This is not a drill. England have won a Test match, at the ninth time of asking - and it was a handsome victory in the final analysis too. A three-day win, sealed in an extended afternoon session after a day of relentless dominance, ensured a 1-1 share of the two-match series, and postponed - at least until August and the arrival of Virat Kohli's India - the existential angst that has hung over Joe Root's team in the early weeks of the season.
In an uplifting development for England's medium-term prospects, the day was delivered in a pleasing synthesis of old guard and new. James Anderson and Stuart Broad topped and tailed Pakistan's second innings with a share of five wickets, as they continued to rail against those who might seek to have them put out to pasture. However, it was the young guns, Dom Bess and Sam Curran, who hustled England towards their goal, as well as a notable returnee, Jos Buttler, who delivered the point-of-difference innings for which he had been selected.
For Bess, in particular, it was an especially triumphant day. Rarely can a 20-year-old have looked quite so at home and composed at the highest level of the game, especially when he had hardly been called upon to perform the role for which he had been selected.
And yet, Bess hasn't wasted a minute of his seven days in the Test limelight. Having made his mark with the bat - both in adversity at Lord's and in forging a position of relative authority in England's only innings here - he had time here to showcase his athleticism in the field before being finally tossed the ball for the 23rd over of Pakistan's second innings: a stunning one-handed pluck at mid-off to extract the dangerous Haris Sohail was a pretty impressive way to pass his time.
When his spell finally began, Imam-ul-Haq greeted Bess with a fairly contemptuous smack back down the pitch - a continuation of Pakistan's rather breakneck approach to their second innings, as if they had sized up Buttler's earlier belligerence and decided that attack was the only means of defending their hard-won series lead.
But to the bowler's immense credit, he refused to be cowed, or to desist from tossing the ball up and inviting further aggression. From the sixth ball of that very same over, he slid one into Imam's front pad, benefiting from the natural variation that can occur when you consistently target the footholes, and up went umpire Bruce Oxenford's finger to end a wait that a less ebullient character would surely have allowed to cramp his style.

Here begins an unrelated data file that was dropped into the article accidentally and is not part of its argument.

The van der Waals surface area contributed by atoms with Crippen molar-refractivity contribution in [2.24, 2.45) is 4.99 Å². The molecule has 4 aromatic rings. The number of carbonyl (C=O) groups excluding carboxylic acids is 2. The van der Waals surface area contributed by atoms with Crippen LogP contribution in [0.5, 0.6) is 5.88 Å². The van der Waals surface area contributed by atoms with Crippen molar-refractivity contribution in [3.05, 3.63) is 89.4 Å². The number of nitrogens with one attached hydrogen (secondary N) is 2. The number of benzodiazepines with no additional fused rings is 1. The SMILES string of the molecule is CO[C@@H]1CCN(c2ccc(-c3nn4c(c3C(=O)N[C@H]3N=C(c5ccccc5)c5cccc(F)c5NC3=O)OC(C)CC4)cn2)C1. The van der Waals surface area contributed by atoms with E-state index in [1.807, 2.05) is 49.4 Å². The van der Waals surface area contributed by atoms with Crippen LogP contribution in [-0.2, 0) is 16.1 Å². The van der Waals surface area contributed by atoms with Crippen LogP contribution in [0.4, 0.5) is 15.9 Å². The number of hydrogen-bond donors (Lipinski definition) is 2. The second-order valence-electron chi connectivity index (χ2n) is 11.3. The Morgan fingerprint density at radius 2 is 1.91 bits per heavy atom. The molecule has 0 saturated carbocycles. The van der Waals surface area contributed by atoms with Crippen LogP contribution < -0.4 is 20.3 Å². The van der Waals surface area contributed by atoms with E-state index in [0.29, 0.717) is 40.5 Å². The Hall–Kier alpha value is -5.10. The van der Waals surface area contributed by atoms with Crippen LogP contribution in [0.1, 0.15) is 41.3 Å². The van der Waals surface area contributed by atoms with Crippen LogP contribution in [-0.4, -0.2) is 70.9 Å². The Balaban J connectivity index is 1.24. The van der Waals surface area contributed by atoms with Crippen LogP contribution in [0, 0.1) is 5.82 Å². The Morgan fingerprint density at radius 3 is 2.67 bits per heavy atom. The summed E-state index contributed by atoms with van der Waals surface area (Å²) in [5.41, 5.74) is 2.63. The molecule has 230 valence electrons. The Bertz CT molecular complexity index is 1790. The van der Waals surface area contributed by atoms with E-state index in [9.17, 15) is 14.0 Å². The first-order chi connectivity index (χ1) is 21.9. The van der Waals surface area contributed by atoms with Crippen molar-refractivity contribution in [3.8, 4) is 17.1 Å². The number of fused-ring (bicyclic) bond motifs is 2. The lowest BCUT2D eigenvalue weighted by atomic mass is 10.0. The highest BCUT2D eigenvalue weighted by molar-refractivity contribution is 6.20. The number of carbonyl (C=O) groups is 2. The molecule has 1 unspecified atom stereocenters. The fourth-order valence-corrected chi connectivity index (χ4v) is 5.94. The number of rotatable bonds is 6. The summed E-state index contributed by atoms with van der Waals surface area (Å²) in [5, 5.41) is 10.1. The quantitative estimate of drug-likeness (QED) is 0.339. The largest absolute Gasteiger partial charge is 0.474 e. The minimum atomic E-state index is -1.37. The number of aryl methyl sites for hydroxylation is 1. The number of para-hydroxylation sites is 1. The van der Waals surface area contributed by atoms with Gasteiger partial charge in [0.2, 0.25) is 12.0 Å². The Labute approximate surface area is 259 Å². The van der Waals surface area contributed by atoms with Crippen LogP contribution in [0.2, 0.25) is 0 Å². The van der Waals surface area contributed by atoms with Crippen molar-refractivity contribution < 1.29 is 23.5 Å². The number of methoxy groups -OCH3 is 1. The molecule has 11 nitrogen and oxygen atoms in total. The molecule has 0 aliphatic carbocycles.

A change of ends for Bess allowed his fellow rookie (and birthday boy) Sam Curran to join the fray - and in his second over he too was in the wickets, properly this time, after his maiden Test wicket had been a first-innings slog to deep midwicket. This time, a perfect off-stump lifter to Shadab Khan, the game's only remaining teenager, was deflected to Alastair Cook at first slip, and one of Pakistan's most reliable sources of runs in their victories at Lord's and Malahide had been dispatched for just 4.
Thereafter, it was back to Bess to make up for lost time - as Pakistan continued to bat as if running out of time. Faheem Ashraf, perfectly capable of playing the long game when it suits him, chose instead to take a slog outside off and skied a simple catch to backward point. And then Usman Salahuddin - hitherto batting with the patience of a player who has waited seven years to get his big break - was lured inexplicably into a rash swipe to mid-on.
Bess' figures at this stage were 3 for 21 in 8.2 overs, and not even a massive first-ball mow over deep midwicket from Hasan Ali could wipe the grin from his face. Quite rightly, Joe Root trusted him to close out the contest, and to judge by the number of air shots that landed safe in the closing overs, he would surely have done so, had it not been for the old stager Broad, who docked the tail via two old-school nicks to slip in consecutive overs to wrap up a point-proving display with match figures of 6 for 66.
That wasn't, however, the most devilish array of sixes in the day's play. That accolade was reserved for Buttler, who transcended the tricky conditions, the seeping of English wickets at the other end, and his own lack of familiarity with first-class cricket to tailor the contest to his own strengths. In essence, that involved planting his front foot, flinging his ninja-quick wrists through the line of the ball, and belting England into an invincible position before the innings had fully ebbed away.
Having resumed on 34 overnight - Buttler duly became the first man in the innings to pass fifty, and had he been allowed to loiter for a further three overs, he might well have recorded the first century of the series to boot. His final 11 balls went for 4, 6, 1, 1, 1, 4, 4, dot, 4, 6 and 4 - 35 runs in all - but at the other end, Broad and Anderson, in this discipline at least, were unable to fulfil their sides of the bargain.
It mattered not in the end - England are off the mark for their home summer. And Buttler, having segued seamlessly from the IPL to Test cricket in only a matter of days, seemed perfectly primed to take on Scotland and Australia in the middle-distance 50-over format. It all comes rather quickly at the moment, triumph and disaster as well.